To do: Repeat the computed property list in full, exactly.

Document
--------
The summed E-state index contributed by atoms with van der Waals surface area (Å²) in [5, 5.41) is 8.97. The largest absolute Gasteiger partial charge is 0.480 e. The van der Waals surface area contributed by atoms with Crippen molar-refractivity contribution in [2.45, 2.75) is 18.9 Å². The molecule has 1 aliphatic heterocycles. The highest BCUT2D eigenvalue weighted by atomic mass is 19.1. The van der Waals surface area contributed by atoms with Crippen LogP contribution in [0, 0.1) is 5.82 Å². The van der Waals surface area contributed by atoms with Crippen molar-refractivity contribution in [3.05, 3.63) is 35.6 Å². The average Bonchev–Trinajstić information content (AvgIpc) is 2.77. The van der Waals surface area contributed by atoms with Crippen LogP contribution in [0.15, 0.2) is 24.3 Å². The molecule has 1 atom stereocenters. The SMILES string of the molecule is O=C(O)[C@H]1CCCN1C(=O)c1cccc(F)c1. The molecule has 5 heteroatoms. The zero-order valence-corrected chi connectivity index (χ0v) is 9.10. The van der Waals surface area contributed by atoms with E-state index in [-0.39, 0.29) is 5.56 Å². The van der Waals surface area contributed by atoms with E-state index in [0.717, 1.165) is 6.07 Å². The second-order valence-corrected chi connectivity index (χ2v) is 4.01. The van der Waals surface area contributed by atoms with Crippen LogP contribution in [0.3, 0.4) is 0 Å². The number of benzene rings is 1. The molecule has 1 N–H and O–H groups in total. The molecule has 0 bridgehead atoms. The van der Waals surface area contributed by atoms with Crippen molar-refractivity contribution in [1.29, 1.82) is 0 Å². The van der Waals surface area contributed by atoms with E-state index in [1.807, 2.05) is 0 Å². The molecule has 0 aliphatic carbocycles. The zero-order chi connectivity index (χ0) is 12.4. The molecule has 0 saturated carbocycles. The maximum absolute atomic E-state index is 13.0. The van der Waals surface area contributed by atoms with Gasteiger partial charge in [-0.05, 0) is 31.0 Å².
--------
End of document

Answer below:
The summed E-state index contributed by atoms with van der Waals surface area (Å²) in [5, 5.41) is 8.97. The largest absolute Gasteiger partial charge is 0.480 e. The van der Waals surface area contributed by atoms with Crippen molar-refractivity contribution in [2.45, 2.75) is 18.9 Å². The molecule has 1 aliphatic heterocycles. The highest BCUT2D eigenvalue weighted by atomic mass is 19.1. The van der Waals surface area contributed by atoms with Crippen LogP contribution in [0, 0.1) is 5.82 Å². The van der Waals surface area contributed by atoms with Crippen molar-refractivity contribution in [3.05, 3.63) is 35.6 Å². The average Bonchev–Trinajstić information content (AvgIpc) is 2.77. The van der Waals surface area contributed by atoms with Crippen LogP contribution in [0.15, 0.2) is 24.3 Å². The molecule has 1 atom stereocenters. The SMILES string of the molecule is O=C(O)[C@H]1CCCN1C(=O)c1cccc(F)c1. The molecule has 5 heteroatoms. The zero-order valence-corrected chi connectivity index (χ0v) is 9.10. The van der Waals surface area contributed by atoms with E-state index in [-0.39, 0.29) is 5.56 Å². The van der Waals surface area contributed by atoms with E-state index in [0.717, 1.165) is 6.07 Å². The second-order valence-corrected chi connectivity index (χ2v) is 4.01. The van der Waals surface area contributed by atoms with Crippen LogP contribution in [0.3, 0.4) is 0 Å². The number of benzene rings is 1. The molecule has 1 N–H and O–H groups in total. The molecule has 0 bridgehead atoms. The van der Waals surface area contributed by atoms with Crippen molar-refractivity contribution in [1.29, 1.82) is 0 Å². The van der Waals surface area contributed by atoms with E-state index in [1.807, 2.05) is 0 Å². The molecule has 0 aliphatic carbocycles. The zero-order chi connectivity index (χ0) is 12.4. The molecule has 0 saturated carbocycles. The maximum absolute atomic E-state index is 13.0. The van der Waals surface area contributed by atoms with Gasteiger partial charge in [-0.05, 0) is 31.0 Å².